Hepatitis C

Hepatitis C is an infectious disease caused by the hepatitis C virus (HCV) that primarily affects the liver;[2] it is a type of viral hepatitis.[7] During the initial infection people often have mild or no symptoms.[1] Occasionally a fever, dark urine, abdominal pain, and yellow tinged skin occurs.[1] The virus persists in the liver in about 75% to 85% of those initially infected.[1] Early on, chronic infection typically has no symptoms.[1] Over many years however, it often leads to liver disease and occasionally cirrhosis.[1] In some cases, those with cirrhosis will develop serious complications such as liver failure, liver cancer, or dilated blood vessels in the esophagus and stomach.[2]

Hepatitis C
Electron micrograph of hepatitis C virus from cell culture (scale = 50 nanometers)
SpecialtyGastroenterology, Infectious disease
SymptomsTypically none[1]
ComplicationsLiver failure, liver cancer, esophageal and gastric varices[2]
DurationLong term (80%)[1]
CausesHepatitis C virus usually spread by blood-to-blood contact[1][3]
Diagnostic methodBlood testing for antibodies or viral RNA[1]
PreventionSterile needles, testing donated blood[4]
TreatmentMedications, liver transplant[5]
MedicationAntivirals (sofosbuvir, simeprevir, others)[1][4]
Frequency58 million (2019)[6]
Deaths290,000 (2019)[6]

HCV is spread primarily by blood-to-blood contact associated with injection drug use, poorly sterilized medical equipment, needlestick injuries in healthcare, and transfusions.[1][3] Using blood screening, the risk from a transfusion is less than one per two million.[1] It may also be spread from an infected mother to her baby during birth.[1] It is not spread by superficial contact.[4] It is one of five known hepatitis viruses: A, B, C, D, and E.[8]

Diagnosis is by blood testing to look for either antibodies to the virus or viral RNA.[1] In the United States, screening for HCV infection is recommended in all adults age 18 to 79 years old.[9]

There is no vaccine against hepatitis C.[1][10] Prevention includes harm reduction efforts among people who inject drugs, testing donated blood, and treatment of people with chronic infection.[4][11] Chronic infection can be cured more than 95% of the time with antiviral medications such as sofosbuvir or simeprevir.[6][1][4] Peginterferon and ribavirin were earlier generation treatments that had a cure rate of less than 50% and greater side effects.[4][12] Getting access to the newer treatments, however, can be expensive.[4] Those who develop cirrhosis or liver cancer may require a liver transplant.[5] Hepatitis C is the leading reason for liver transplantation, though the virus usually recurs after transplantation.[5]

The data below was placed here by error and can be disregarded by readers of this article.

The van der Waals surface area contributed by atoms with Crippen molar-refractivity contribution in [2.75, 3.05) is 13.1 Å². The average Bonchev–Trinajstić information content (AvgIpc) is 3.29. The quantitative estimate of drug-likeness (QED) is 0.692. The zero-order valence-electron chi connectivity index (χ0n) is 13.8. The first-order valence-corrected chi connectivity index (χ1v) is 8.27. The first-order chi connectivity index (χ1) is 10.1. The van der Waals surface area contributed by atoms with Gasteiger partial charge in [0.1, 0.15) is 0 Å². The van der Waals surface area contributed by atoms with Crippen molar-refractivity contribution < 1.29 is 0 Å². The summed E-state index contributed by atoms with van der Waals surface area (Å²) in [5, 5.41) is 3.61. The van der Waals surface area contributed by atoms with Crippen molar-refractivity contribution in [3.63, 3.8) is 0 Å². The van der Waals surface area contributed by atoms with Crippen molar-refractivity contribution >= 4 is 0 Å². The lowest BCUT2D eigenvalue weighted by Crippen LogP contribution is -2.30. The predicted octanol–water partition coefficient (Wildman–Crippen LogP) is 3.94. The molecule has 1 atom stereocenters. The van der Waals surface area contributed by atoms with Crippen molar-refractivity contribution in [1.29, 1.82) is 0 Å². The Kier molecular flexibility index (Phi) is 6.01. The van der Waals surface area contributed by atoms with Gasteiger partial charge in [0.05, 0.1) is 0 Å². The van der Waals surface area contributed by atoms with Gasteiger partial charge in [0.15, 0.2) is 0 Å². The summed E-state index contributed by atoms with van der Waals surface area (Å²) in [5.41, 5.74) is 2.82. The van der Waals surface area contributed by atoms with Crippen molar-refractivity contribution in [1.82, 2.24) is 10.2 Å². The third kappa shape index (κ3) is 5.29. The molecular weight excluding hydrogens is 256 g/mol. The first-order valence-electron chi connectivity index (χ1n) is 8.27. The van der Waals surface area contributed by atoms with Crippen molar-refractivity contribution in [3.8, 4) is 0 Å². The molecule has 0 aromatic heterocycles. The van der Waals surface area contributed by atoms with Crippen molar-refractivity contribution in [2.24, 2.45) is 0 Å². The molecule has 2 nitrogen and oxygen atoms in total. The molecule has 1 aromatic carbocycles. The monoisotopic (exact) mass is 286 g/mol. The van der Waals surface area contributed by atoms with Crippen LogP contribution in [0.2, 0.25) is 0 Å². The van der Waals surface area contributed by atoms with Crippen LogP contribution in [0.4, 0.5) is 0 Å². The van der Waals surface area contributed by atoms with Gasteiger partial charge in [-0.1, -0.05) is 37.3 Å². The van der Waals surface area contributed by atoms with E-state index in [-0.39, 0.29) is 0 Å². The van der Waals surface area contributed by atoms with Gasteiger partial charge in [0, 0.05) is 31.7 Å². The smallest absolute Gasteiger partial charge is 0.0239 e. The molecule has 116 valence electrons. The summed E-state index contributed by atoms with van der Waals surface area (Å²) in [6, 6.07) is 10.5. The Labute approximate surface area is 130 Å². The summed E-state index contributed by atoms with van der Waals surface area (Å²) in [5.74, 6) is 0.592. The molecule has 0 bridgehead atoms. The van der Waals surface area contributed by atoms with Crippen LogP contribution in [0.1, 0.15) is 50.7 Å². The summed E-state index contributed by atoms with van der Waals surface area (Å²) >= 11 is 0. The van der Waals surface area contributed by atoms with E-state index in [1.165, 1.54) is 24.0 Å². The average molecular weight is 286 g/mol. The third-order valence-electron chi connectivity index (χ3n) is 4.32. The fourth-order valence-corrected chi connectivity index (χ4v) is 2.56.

An estimated 58 million people worldwide were infected with hepatitis C in 2019. Approximately 290,000 deaths from the virus, mainly from liver cancer and cirrhosis attributed to hepatitis C, also occurred in 2019.[13] The existence of hepatitis C – originally identifiable only as a type of non-A non-B hepatitis – was suggested in the 1970s and proven in 1989.[14] Hepatitis C infects only humans and chimpanzees.[15]

Video summary (script)

Share this article:

This article uses material from the Wikipedia article Hepatitis C, and is written by contributors. Text is available under a CC BY-SA 4.0 International License; additional terms may apply. Images, videos and audio are available under their respective licenses.